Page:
There’s a crisis in the American workplace, but it’s probably not what you think it is. We’re not taking our vacation time, and it’s leading to all sorts of unproductive, cranky, stressed-out employees. And that, we all know, isn’t good for business.
Employees not taking vacation time is not a small problem, either. In fact, the trend keeps going up—we keep taking less and less of what we’re owed—to the tune of over 660 million days left on the table, every year. If you’re one of those employees that keeps ignoring your vacation (or even if you’re not), then you might want to consider a radical approach to hitting that reset button: a sabbatical.
Many people are familiar with a sabbatical in the academic world; it’s a chance for academics to pursue a rigorous research idea and do so without having to teach class. But the same notion can be used in the workplace, even if it’s just for a few weeks or months. Here’s what to know about it – https://www.discover.com/personal-loans/resources/major-expenses/sabbatical/
As leaders, the list of laws and regulations to remember continues to grow and evolve. As a reminder, in the State of New York, employers must post in a conspicuous place at least 10 working days prior to every election day, a notice setting forth the provisions in the NY Time off to Vote Law, for compliance with New York’s voting leave law. These communications/notices shall be kept posted until the close of polls on election day. A conspicuous place could be considered a break room or cafeteria.
Below are 4 summaries of the New York Time Off to Vote Law:
- “If a registered voter does not have sufficient time outside of his working hours, within which to vote at any election, he may, without loss of pay for up to two hours, take off so much working time as will, when added to his voting time outside his working hours, enable him to vote.
- If an employee has four consecutive hours either between the opening of the polls and the beginning of his working shift, or between the end of his working shift and the closing of the polls, he shall be deemed to have sufficient time outside his working hours within which to vote. If he has less than four consecutive hours he may take off so much working time as will when added to his voting time outside his working hours enable him to vote, but not more than two hours of which shall be without loss of pay, provided that he shall be allowed time off for voting only at the beginning or end of his working shift, as the employer may designate, unless otherwise mutually agreed.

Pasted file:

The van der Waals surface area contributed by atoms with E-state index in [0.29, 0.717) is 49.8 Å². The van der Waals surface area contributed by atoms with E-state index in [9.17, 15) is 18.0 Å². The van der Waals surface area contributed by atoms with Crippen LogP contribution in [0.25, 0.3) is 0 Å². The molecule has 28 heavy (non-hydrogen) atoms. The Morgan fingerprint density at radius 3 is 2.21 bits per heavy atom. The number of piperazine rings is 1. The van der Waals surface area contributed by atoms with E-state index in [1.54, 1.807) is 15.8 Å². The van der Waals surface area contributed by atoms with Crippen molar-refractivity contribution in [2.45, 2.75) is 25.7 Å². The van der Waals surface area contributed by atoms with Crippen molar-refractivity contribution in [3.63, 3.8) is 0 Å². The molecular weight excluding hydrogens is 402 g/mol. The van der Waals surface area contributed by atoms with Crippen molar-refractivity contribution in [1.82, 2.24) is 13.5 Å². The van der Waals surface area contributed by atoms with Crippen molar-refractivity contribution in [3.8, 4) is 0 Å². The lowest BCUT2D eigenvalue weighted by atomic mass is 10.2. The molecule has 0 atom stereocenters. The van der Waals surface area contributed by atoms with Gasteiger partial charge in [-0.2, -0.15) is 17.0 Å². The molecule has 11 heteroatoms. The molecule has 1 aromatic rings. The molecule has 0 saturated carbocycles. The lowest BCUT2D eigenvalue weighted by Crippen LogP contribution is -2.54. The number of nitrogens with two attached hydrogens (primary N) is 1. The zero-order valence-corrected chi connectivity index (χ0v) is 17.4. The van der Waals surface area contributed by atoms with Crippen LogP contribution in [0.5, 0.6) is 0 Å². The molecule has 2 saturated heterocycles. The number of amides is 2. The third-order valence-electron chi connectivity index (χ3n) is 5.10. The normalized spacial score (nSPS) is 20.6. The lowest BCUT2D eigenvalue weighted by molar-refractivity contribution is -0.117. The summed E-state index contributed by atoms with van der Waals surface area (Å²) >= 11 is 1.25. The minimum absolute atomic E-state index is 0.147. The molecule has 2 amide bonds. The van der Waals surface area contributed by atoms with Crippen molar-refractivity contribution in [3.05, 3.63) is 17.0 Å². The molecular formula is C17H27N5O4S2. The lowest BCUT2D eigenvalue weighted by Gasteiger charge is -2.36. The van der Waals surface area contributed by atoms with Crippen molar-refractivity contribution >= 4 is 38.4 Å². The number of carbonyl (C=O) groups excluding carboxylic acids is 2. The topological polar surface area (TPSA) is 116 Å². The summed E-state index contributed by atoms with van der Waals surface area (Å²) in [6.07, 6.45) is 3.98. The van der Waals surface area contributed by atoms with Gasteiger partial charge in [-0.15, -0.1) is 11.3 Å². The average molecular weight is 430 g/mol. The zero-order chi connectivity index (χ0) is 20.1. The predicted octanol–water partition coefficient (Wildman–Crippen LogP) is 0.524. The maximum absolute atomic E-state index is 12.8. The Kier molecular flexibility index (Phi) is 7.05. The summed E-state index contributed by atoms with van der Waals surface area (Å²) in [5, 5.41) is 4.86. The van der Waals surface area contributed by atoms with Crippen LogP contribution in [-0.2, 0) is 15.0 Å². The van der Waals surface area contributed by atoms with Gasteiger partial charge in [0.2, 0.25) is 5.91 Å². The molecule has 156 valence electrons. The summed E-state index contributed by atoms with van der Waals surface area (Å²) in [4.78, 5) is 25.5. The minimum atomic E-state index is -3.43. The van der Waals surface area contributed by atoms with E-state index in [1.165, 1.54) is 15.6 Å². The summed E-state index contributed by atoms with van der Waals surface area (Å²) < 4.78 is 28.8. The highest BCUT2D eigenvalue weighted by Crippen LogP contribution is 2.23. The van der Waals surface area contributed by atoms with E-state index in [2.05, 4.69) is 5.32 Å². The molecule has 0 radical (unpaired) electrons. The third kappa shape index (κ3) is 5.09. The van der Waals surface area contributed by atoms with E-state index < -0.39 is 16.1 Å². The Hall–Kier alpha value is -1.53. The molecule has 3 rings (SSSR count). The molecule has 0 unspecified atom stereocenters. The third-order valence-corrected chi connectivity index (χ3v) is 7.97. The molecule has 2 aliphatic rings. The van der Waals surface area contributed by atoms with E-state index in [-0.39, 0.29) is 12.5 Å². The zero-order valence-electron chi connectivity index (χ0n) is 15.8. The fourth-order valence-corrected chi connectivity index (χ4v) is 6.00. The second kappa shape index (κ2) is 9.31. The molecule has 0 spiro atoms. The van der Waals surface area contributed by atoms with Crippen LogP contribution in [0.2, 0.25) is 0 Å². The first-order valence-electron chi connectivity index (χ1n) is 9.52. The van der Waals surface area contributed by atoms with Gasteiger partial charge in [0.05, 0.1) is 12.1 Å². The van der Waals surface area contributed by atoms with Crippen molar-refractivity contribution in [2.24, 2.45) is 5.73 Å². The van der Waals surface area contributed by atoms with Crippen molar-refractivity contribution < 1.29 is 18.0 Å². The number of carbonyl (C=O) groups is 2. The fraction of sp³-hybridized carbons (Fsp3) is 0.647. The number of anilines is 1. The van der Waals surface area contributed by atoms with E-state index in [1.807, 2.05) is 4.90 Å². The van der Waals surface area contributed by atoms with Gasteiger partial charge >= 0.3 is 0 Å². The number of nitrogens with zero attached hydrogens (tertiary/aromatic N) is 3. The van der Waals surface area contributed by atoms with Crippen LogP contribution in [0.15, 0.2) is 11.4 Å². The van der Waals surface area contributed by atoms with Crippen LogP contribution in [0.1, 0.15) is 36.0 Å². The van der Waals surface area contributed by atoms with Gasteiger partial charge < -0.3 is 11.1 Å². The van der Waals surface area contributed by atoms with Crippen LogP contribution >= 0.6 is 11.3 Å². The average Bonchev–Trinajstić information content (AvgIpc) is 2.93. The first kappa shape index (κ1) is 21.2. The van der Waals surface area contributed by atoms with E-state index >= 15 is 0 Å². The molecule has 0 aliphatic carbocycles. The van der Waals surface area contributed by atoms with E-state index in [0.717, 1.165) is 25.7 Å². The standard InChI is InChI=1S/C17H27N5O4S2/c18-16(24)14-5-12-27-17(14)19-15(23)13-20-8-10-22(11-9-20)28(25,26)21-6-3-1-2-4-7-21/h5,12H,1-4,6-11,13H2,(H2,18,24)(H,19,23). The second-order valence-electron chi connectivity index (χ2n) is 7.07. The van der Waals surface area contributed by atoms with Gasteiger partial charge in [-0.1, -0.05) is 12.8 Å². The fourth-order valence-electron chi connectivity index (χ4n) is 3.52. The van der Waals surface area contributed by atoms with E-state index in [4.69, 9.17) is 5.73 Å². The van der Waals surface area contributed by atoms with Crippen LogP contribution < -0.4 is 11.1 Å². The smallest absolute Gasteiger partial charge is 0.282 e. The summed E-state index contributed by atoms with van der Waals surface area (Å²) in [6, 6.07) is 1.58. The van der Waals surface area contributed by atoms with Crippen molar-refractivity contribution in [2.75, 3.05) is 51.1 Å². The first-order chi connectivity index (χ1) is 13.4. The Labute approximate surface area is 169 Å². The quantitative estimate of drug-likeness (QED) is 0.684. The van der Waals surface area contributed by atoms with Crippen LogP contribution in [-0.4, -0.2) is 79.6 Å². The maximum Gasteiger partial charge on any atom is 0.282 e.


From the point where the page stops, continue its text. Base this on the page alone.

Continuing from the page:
- If the employee requires working time off to vote he shall notify his employer not more than ten nor less than two working days before the day of the election that he requires time off to vote in accordance with the provisions of this section.
- Not less than ten working days before every election, every employer shall post conspicuously in the place of work where it can be seen as employees come or go to their place of work, a notice setting forth the provisions of this section. Such notice shall be kept posted until the close of the polls on election day.”[i]
NY State Sample Posting: Time Off to Vote
New York Time Off to Vote Law
The New York City pay history inquiry has been banned effective October 31, 2017. Happy Belated Halloween! This follows a growing trend across the country, employers in NYC will no longer be allowed to ask job applicants about salary history. If you have locations in NYC or recruit there, make the necessary changes to your recruiting process. This includes; online applications, paper applications, interview questions, etc. “Employers are still free to make statements about the anticipated or job applicants’ expected salary, salary range, bonus and benefits…if the job applicant makes a voluntary and unprompted disclosure of his or her salary history to the prospective employer, the employer may consider salary history in determining the prospective employee’s salary, benefits and other compensation and may verify the applicants salary history…employers are prohibited from asking job applicants about objective indicators of work productivity, such as revenue, sales, production reports, profits generated or books of business.”[ii]
Salary History Law: Frequently Asked Questions
NYC Employer Fact Sheet
[i] SHRM.org Express Request Legal Updates